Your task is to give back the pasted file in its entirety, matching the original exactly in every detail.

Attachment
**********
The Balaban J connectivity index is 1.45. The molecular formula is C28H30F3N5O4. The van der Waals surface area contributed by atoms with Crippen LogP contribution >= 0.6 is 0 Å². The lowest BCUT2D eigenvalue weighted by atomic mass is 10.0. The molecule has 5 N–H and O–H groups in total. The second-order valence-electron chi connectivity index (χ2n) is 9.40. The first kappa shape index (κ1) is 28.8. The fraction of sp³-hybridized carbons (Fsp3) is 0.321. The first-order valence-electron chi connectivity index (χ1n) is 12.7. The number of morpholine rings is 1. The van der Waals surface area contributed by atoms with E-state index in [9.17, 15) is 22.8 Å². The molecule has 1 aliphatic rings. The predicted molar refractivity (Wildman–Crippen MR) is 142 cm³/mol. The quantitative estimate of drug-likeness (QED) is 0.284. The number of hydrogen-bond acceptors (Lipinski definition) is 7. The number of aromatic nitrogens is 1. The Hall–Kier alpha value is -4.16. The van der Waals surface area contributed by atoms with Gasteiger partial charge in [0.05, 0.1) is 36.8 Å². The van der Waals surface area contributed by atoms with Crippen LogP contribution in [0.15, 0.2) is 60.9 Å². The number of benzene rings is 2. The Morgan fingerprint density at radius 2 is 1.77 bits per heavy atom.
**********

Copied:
The Balaban J connectivity index is 1.45. The molecular formula is C28H30F3N5O4. The van der Waals surface area contributed by atoms with Crippen LogP contribution >= 0.6 is 0 Å². The lowest BCUT2D eigenvalue weighted by atomic mass is 10.0. The molecule has 5 N–H and O–H groups in total. The second-order valence-electron chi connectivity index (χ2n) is 9.40. The first kappa shape index (κ1) is 28.8. The fraction of sp³-hybridized carbons (Fsp3) is 0.321. The first-order valence-electron chi connectivity index (χ1n) is 12.7. The number of morpholine rings is 1. The van der Waals surface area contributed by atoms with E-state index in [9.17, 15) is 22.8 Å². The molecule has 1 aliphatic rings. The predicted molar refractivity (Wildman–Crippen MR) is 142 cm³/mol. The quantitative estimate of drug-likeness (QED) is 0.284. The number of hydrogen-bond acceptors (Lipinski definition) is 7. The number of aromatic nitrogens is 1. The Hall–Kier alpha value is -4.16. The van der Waals surface area contributed by atoms with Gasteiger partial charge in [0.05, 0.1) is 36.8 Å². The van der Waals surface area contributed by atoms with Crippen LogP contribution in [0.15, 0.2) is 60.9 Å². The number of benzene rings is 2. The Morgan fingerprint density at radius 2 is 1.77 bits per heavy atom.